In conclusion, delegated voting offers advantages such as efficient community decision-making and increased participation. However, it also presents concerns regarding the potential centralization of power and the need for robust checks and balances to ensure delegate accountability. Careful consideration and thoughtful design of the delegated voting system, including mechanisms for delegate selection and accountability, are necessary to maximize the benefits and mitigate the drawbacks of this governance mechanism.

Delegated voting on Moonriver & Moonbeam

Delegated voting has been a feature of Polkadot’s governance for some time, but its potential has not been fully realized due to the complicated UI. However, this is about to change with the upcoming Moonbeam Dapp update which will enable token holders to delegate their votes more easily. Through this new functionality, token holders can delegate their voting power based on five different tracks. These tracks correspond to the different processes that proposals undergo during a referendum, depending on their level of emergency and importance.

(to read more about different tracks see here)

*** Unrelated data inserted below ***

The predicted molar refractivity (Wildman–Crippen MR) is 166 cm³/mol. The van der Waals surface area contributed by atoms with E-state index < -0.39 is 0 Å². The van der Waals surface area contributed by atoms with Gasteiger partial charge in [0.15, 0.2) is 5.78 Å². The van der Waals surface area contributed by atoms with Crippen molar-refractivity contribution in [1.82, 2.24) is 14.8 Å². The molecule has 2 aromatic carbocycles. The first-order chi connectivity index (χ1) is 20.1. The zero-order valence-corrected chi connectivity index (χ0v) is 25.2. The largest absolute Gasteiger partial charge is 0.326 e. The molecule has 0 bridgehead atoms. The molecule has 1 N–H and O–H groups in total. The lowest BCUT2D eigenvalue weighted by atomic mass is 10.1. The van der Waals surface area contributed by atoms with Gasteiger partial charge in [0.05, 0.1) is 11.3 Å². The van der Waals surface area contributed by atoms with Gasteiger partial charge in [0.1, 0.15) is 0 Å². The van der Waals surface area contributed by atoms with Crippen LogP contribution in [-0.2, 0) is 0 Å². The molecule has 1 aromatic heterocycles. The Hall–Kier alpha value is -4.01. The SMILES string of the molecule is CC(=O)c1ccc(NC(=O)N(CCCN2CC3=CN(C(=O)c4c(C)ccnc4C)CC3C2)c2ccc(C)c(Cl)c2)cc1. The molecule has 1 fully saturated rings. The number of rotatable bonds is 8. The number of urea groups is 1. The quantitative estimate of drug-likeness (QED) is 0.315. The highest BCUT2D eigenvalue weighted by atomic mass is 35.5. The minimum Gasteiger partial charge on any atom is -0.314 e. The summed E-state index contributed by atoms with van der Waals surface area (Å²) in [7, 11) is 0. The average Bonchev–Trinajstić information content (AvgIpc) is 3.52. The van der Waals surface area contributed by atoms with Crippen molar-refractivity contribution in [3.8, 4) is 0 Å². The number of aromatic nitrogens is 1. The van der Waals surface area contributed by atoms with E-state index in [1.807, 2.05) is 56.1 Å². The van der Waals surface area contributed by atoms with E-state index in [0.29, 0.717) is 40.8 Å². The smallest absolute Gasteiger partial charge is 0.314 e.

For example, Root track is designated for highly critical updates such as runtime upgrades, and token holders can choose to delegate their voting power to a delegate who has the necessary expertise and knowledge about the networks and their ecosystems. This will ensure that critical decisions are made by individuals who are well-informed and have the necessary experience to make strategic choices. The General Admin track, on the other hand, is open for general on-chain decisions, and token holders can delegate their voting power to any delegate or even choose to vote themselves. It is important to note that token holders can change their delegate or take back their voting power at any time. This flexibility provides token holders with the opportunity to remain engaged in governance processes without requiring direct involvement.

Overall, the implementation of delegated voting on Moonriver/Moonbeam is poised to promote efficient decision-making and encourage broader participation in governance processes. Token holders have the opportunity to delegate their voting power to delegates with the necessary expertise while retaining the flexibility to change their delegate or vote themselves.

Points for discussion

In order to ensure the integrity and effectiveness of delegated voting on Moonriver/Moonbeam, it is important to establish a clear Community Delegate Code of Conduct. Here are the initial guidelines based on the research on the topic: